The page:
This is an epilogue to the US Securities and Exchange Commission accusing Tesla CEO Elon Musk of fraud and seeking to remove him from his role in charge of the electric car company.
It's not too bad, as he will still remain the CEO of the company, and that is definitely more of a direct role than the chairman. Losing a chairman of the board seat definitely hurts as being both chairman and CEO gives you much greater power than just being the CEO itself. In theory, a CEO reports to the chairman and the board elects and approves the CEO. Elon has 22 million followers on Twitter and not being half naked on the tweets and pictures and smoking wacky baccy, is a great accomplishment.
He got an easy time from this, as he could have been fired as a CEO too because he created a huge fluctuation in the stock value based on a false statement that got retracted. Dell went private at one moment, and this is quite a great thing if you can afford it. You don’t mess with the US Security and Exchange Commission as that tweet has caused people to lose/win money and it didn’t come true, that is the upsetting part. Money talks.
Going private gives a company the power to do risky things without the need to get approval from the board or large shareholders. It is a matter of saying you are your own boss and can do pretty much anything that's legal, and not necessarily within reason. It worked out for Dell it seems, but Dell wants to go public again and make money on an IPO again.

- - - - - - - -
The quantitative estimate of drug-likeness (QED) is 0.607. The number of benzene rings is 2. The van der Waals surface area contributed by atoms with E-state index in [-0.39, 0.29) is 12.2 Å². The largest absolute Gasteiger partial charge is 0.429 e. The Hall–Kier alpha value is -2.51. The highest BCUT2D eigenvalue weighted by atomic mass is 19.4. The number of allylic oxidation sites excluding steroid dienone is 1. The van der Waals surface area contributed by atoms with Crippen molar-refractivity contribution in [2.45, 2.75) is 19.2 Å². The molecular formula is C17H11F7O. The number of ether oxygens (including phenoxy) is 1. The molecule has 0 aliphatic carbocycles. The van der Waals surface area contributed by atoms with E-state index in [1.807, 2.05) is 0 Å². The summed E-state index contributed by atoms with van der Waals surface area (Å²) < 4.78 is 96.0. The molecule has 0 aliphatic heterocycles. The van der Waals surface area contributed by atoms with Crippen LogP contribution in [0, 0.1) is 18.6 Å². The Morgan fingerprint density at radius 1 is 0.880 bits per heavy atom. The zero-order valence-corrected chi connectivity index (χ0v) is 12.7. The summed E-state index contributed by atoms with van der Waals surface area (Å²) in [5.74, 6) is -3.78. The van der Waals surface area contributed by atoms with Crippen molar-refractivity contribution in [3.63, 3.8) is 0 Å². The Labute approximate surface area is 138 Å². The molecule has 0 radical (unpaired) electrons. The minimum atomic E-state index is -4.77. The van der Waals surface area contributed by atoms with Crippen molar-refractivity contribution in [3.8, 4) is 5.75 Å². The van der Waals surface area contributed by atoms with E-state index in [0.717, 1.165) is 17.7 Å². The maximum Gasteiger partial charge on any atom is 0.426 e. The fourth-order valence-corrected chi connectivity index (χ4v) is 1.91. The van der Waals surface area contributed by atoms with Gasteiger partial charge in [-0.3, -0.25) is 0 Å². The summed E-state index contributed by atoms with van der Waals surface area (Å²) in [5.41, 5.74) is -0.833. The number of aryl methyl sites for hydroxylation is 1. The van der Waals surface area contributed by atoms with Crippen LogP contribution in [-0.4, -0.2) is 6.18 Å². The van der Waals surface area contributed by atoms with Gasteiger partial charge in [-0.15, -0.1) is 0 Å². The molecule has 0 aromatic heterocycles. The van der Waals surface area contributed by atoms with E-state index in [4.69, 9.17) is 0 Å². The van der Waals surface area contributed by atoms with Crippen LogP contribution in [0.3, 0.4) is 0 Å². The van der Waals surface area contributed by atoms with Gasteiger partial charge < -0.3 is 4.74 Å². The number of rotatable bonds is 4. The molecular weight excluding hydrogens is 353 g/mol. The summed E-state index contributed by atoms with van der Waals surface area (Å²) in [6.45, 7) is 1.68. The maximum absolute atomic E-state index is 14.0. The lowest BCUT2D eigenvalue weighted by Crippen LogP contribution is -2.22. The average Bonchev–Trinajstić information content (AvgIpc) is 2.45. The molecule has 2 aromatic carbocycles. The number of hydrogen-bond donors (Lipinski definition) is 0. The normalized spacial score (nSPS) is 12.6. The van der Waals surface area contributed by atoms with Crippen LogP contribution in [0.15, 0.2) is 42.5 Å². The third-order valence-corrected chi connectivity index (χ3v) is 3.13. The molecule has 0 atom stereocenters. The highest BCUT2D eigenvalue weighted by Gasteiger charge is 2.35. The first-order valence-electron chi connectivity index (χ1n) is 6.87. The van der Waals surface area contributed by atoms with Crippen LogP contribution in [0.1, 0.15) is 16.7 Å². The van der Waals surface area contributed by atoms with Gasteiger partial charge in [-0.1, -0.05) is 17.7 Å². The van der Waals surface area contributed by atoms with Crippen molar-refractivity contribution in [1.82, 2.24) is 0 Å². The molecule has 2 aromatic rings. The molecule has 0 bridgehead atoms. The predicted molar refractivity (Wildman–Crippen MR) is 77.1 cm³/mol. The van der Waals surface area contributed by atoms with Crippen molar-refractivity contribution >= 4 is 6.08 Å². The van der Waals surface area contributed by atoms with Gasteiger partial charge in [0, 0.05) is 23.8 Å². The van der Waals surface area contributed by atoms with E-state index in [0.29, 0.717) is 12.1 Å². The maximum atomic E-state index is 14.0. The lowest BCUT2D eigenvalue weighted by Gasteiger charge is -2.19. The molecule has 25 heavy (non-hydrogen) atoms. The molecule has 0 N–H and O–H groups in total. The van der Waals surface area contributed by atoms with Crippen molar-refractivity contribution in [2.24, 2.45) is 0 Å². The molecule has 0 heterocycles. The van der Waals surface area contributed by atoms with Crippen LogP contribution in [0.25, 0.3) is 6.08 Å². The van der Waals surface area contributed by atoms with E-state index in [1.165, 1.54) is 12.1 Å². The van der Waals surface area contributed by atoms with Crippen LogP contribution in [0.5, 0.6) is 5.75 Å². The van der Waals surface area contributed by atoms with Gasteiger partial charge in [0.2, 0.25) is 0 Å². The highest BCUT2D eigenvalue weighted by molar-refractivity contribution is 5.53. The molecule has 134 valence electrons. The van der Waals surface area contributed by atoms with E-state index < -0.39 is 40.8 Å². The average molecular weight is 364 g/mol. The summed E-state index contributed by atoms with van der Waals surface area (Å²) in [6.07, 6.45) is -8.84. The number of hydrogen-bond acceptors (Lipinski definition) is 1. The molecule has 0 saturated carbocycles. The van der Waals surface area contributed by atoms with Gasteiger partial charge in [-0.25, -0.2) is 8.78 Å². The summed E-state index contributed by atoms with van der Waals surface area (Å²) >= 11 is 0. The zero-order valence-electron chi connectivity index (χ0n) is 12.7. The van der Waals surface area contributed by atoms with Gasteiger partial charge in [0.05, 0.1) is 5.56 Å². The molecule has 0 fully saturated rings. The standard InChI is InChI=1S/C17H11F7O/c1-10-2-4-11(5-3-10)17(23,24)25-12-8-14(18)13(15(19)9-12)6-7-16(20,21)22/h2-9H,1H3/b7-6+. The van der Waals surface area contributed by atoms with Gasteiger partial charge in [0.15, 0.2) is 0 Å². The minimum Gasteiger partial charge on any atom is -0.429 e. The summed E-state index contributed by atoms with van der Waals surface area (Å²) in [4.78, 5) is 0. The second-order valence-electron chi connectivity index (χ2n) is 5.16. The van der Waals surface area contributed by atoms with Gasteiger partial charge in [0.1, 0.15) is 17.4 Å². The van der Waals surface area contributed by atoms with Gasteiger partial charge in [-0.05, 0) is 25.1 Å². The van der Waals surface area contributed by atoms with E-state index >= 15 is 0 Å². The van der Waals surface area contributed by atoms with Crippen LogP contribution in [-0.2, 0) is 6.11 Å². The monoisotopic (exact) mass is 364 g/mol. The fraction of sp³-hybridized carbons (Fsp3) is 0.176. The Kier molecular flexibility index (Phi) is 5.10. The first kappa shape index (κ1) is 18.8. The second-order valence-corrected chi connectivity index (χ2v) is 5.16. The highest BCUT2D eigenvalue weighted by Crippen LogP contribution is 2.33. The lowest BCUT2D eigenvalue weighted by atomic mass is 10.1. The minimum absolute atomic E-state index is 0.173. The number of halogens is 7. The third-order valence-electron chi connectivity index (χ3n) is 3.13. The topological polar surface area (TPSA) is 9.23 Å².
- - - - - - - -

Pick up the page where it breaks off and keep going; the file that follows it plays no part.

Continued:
Tesla is definitely a nice change of pace in the sleepy automotive industry and as we have mentioned here a few times, we see Tesla as a 10-kilometer race pacemaker which will help the self-driving and electric car race even faster, but with very little chances of winning.
The fact that Tesla can still get away suckering the mainstream press that the Tesla 3 is a bargain at $35,000 is amazing. The simple fact is it will cost you $43,000 for the cheapest model that has shipped to date plus tax. Don’t get us even started on its delivery plans and dates as every single one was pushed and broken due to a super optimistic and often very unrealistic prognosis on shipping dates. And that comes from a company that is just learning about mass car production.
Losing overall control over Tesla might be a good thing as Elon does need a babysitter. The new chairman of the board will definitely have a tough time controlling the reckless Twitter-mad CEO, but, again, if Elon makes another flop with the SEC like the tweet that got him in his current trouble, he will most certainly lose the CEO seat if not worse.
One of the good things about the Twitter Musk case is that neither he nor Tesla have to admit wrong doing which is, for someone with a big ego, a great big win.